by Jon Saraceno
March 5, 2001
Margery Glickman’s intent wasn’t to become a crusader when she made that fateful summertime trip to Alaska nearly three years ago. Vacationing with her two teenage boys, she wanted to explore and enjoy the awe-inspiring beauty of our 49th state.
Instead, she was horrified. “I saw something that was very disturbing to me — and I was angry,” she says.
Today, she remains an advocate for our four-legged friends who cannot express their agony and distress, at least not in human terms. “I’m not a professional animal-rights activist,” Glickman says. “I continue to be persistent because I continue to be outraged.”
What’s a 53-year-old, Brooklyn (N.Y.)-born mother of three, now living in Miami, so incensed about?
What Glickman witnessed in that summer of 1998 were Alaskan sled dogs living in their own filth, tethered in kennels in what she believed were inhumane conditions, forced to repeatedly run laps while attached to exercise wheels. (Dogs also are hooked up to all-terrain vehicles for runs).
The point of all this commercialized stupidity, of course, is to train for the Iditarod, the 1,150-mile trek of exploitative animal abuse. The race officially began Sunday north of Anchorage and should conclude within two weeks in Nome, Alaska.
I’m not impressed.
When humans start pulling the sleds, with dogs standing behind them barking out commands, then I’ll be impressed. Until then, harness me to Glickman’s team on behalf of man’s best friend (check out www.helpsleddogs.org).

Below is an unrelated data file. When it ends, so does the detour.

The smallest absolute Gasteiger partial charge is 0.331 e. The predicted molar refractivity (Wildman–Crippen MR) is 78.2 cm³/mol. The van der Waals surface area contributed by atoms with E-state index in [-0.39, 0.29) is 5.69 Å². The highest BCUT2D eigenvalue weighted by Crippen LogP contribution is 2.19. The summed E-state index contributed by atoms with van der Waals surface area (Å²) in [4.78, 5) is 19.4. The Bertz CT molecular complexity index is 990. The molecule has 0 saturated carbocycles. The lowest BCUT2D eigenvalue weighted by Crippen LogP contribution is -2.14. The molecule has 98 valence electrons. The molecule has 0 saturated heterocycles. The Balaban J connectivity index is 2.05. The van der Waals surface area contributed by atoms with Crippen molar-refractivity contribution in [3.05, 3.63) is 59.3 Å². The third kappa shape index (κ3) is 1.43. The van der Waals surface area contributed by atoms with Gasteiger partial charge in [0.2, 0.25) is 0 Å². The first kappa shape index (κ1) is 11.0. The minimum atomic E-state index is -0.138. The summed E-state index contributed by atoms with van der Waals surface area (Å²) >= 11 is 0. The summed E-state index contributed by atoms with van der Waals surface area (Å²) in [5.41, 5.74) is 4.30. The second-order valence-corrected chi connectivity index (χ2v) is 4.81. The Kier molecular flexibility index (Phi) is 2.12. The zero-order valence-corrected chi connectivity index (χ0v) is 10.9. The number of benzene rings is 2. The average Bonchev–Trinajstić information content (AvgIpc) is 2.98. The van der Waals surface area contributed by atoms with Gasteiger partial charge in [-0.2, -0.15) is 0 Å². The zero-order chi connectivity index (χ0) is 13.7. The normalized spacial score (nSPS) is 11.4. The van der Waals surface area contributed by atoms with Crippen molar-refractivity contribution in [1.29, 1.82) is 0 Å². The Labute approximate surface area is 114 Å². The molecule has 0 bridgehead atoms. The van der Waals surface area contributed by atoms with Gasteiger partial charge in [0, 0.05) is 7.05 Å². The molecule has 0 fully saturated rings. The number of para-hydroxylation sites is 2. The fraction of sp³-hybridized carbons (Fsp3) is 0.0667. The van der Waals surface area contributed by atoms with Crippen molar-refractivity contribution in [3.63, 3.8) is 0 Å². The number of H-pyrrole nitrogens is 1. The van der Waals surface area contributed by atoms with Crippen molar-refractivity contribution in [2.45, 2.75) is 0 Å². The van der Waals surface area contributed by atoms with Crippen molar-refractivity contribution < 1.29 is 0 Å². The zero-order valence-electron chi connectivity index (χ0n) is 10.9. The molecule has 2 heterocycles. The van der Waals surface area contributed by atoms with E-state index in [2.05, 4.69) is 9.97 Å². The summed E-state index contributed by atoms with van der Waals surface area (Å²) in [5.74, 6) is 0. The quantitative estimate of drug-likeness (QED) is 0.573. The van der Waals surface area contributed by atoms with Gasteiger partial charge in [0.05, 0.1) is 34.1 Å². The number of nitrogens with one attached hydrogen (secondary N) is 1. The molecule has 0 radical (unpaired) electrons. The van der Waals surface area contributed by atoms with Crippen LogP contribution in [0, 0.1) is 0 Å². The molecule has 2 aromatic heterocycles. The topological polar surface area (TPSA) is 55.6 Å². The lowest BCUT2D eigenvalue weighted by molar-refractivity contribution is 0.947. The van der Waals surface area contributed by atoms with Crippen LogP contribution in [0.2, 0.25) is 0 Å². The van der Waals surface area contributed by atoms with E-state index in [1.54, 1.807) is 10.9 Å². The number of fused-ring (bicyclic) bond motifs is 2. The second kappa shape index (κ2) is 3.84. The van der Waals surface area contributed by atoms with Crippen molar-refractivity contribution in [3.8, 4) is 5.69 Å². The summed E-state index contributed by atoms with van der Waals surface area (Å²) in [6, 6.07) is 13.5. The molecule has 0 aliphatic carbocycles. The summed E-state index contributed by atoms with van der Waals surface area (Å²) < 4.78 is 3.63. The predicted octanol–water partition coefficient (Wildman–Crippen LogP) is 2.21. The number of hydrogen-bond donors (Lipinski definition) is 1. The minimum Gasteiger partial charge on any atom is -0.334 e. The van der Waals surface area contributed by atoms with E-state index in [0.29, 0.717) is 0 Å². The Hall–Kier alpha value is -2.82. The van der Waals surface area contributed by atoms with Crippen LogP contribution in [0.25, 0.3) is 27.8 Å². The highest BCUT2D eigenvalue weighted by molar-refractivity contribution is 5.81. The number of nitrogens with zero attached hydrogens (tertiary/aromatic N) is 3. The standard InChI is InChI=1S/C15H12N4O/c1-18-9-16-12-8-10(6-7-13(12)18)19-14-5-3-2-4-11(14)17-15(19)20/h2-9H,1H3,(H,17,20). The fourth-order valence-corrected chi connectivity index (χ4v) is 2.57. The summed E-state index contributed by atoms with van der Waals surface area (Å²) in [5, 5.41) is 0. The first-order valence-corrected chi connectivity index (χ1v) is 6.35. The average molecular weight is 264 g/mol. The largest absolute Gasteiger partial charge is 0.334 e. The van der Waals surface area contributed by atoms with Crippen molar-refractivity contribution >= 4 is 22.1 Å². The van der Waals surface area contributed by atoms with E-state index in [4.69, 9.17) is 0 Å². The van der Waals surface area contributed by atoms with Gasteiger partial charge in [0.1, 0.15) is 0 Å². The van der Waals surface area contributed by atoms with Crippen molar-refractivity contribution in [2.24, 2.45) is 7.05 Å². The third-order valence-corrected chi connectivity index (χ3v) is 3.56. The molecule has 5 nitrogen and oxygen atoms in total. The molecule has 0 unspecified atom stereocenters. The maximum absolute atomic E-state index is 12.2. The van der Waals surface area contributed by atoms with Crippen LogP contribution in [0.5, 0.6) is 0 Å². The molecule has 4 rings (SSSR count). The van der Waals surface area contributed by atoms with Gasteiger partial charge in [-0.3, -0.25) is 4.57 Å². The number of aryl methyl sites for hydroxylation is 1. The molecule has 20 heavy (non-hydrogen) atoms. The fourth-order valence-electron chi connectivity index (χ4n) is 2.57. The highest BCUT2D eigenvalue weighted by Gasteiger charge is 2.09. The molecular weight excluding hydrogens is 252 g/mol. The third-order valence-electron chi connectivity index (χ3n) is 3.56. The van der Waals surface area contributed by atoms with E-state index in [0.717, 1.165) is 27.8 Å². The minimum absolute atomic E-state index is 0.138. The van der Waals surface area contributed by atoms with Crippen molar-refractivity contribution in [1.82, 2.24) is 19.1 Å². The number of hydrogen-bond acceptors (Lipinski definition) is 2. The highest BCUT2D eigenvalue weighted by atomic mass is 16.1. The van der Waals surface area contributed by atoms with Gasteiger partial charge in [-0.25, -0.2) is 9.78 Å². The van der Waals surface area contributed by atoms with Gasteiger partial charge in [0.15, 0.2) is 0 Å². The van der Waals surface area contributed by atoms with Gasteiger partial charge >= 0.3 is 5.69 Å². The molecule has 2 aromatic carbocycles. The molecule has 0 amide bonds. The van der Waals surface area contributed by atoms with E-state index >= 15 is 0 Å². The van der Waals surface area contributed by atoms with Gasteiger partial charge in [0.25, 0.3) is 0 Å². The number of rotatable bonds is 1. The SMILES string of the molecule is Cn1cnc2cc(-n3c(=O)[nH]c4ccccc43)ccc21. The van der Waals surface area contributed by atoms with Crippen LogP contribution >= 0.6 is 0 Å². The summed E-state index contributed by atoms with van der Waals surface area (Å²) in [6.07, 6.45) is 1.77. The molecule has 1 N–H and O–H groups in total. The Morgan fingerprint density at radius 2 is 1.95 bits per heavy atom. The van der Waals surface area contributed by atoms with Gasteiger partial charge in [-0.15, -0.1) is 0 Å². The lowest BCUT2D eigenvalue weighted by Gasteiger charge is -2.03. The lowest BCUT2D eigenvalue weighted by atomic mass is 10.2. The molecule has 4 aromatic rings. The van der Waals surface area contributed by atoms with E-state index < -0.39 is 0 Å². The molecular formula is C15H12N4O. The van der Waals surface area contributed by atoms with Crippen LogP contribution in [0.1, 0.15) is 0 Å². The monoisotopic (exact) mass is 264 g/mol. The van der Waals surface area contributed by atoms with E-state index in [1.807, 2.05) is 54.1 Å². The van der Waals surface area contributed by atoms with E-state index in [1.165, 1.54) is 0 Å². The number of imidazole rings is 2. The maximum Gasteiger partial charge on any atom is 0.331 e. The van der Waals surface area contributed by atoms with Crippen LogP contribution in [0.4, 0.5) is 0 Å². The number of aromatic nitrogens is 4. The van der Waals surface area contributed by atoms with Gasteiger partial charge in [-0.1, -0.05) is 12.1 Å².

This sick marathon is operated by masquerading mercenaries who romanticize the race as some sort of noble man vs. nature test of endurance. It’s really shameful marketing carried out on the backs of defenseless animals.
Last month, two dogs died during the Yukon Quest International. Another had to be airlifted after he accidentally drank stove fuel. Driver error and negligence are as common as wandering moose. A year ago, during the Copper Basin 300, a musher was videotaped beating one of his dogs.
Injury and death are Iditarod partners. Vets say that’s expected during a grueling event. Gee, thanks.
Iditarod dogs also are subjected to random drug testing. Among the banned substances: anabolic steroids, diuretics, tranquilizers and opiates. Blood doping is prohibited. If drugs are not an issue, why do race organizers bother to ban them?
That is but one reason why Glickman’s nonprofit Sled Dog Action Coalition mailed “Dead Dog Awards” to CEOs of 30 corporations. Among those listed by the Iditarod as sponsors are Chevron, True Value Hardware and Sears.
“I decided when I was in Alaska that I was going to try and do something,” she says. “One of my objections, besides the race itself, are those awful kennels. I wrote the Iditarod committee about them. I’ve never heard from them.”
The retired schoolteacher, a soft-spoken woman, is painted by critics as a diatribe-filled do-gooder who knows nothing about the issue. I guess you have to be Dr. Doolittle to tell when a dog is being driven to desperation and exhaustion. Her strident opposition comes from many sources.
“Who, you are probably wondering, is Margery Glickman?” wrote Craig Medred of the Anchorage Daily News, a race sponsor. “She is one of those little guttersnipes who have found a new and ideal habitat on the Internet (There) is clearly someone or something called Margery Glickman making itself the Iditarod’s bad dream of the moment.”
I think I know who Margery Glickman is.
It’s some others I’m not so sure about.
And so the nightmare continues.